After the Supreme Court ruled last week that the federal government could continue to subsidize health-insurance coverage on federally-run Obamacare exchanges, an ecstatic President Obama declared that his health law is “here to stay.”
A judicial victory doesn’t automatically translate into a political victory, let alone a policy success. Once they’ve quaffed their celebratory champagne, the president and White House staff will need to suit up and get ready to play some hard-nosed defense.
Here are the five key reasons why the Court’s ruling doesn’t come close to ending the debate.
- Obamacare is not providing affordable care. Under this law, health-insurance premiums in the exchanges jumped by double digits, while deductibles increased dramatically. Health insurers say premium costs will continue to soar in 2016.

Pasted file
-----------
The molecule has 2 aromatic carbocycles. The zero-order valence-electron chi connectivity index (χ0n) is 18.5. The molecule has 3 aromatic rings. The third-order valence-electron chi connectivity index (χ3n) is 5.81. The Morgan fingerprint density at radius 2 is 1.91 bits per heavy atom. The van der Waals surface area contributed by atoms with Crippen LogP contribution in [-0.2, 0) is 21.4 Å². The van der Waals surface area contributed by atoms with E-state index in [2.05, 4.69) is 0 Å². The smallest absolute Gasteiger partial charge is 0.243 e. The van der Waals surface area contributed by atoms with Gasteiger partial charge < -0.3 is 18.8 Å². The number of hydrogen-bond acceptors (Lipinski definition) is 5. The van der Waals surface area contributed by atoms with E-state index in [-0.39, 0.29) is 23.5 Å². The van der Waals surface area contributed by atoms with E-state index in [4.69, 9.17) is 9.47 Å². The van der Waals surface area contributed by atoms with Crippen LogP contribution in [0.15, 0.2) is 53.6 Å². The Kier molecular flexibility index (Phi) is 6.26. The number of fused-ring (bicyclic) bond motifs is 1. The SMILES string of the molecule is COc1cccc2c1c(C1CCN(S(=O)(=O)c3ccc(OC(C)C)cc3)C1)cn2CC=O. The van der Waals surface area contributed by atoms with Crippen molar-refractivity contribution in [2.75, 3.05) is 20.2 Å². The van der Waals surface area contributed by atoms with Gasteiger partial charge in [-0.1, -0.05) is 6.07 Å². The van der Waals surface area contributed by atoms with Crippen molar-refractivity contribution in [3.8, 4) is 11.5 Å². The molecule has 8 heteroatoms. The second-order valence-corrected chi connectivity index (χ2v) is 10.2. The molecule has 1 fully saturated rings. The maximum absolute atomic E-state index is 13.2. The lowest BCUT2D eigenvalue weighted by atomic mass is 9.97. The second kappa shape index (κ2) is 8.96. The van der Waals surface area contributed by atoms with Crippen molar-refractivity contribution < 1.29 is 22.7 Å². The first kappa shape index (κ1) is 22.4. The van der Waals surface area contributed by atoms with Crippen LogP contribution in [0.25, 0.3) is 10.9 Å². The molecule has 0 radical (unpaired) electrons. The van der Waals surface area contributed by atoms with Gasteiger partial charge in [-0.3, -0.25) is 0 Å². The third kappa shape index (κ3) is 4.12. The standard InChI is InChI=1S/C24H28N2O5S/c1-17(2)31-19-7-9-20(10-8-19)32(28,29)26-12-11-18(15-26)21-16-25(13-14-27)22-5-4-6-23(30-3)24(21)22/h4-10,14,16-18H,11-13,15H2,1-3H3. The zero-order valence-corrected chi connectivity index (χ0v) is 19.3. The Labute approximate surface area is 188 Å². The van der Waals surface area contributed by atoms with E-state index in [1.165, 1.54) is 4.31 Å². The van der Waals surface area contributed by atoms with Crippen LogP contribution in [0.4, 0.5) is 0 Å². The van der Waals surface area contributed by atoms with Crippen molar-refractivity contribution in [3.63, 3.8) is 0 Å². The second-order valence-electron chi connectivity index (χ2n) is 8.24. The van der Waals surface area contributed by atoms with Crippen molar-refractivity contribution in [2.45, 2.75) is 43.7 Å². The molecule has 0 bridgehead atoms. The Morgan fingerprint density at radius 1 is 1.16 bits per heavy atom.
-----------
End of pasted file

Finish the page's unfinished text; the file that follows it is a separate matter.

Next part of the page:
- Obamacare is unworkable. The subsidy program is a complicated mess. H&R Block reported that about two-thirds of subsidy recipients had to repay money back to the government because they got bigger-than-allowable subsidies.
- State exchanges are running out of money. The coverage they provide is insecure and provides no safety net for someone who looses their job.
- The employer mandate will damage the labor market. The Obama administration has been delaying the mandate for fear of its impact on the work force. Liberal supports are even calling for it to be repealed.
- The cost of Medicare remains the same. Big savings on Medicare were promised to help cover the costs of subsidies. Yet the Medicare Actuary and the CBO have routinely dismissed the massive Medicare payment cuts as either unrealistic or unsustainable.
The only solution is repeal.
Do you think the debate on Obamacare has changed?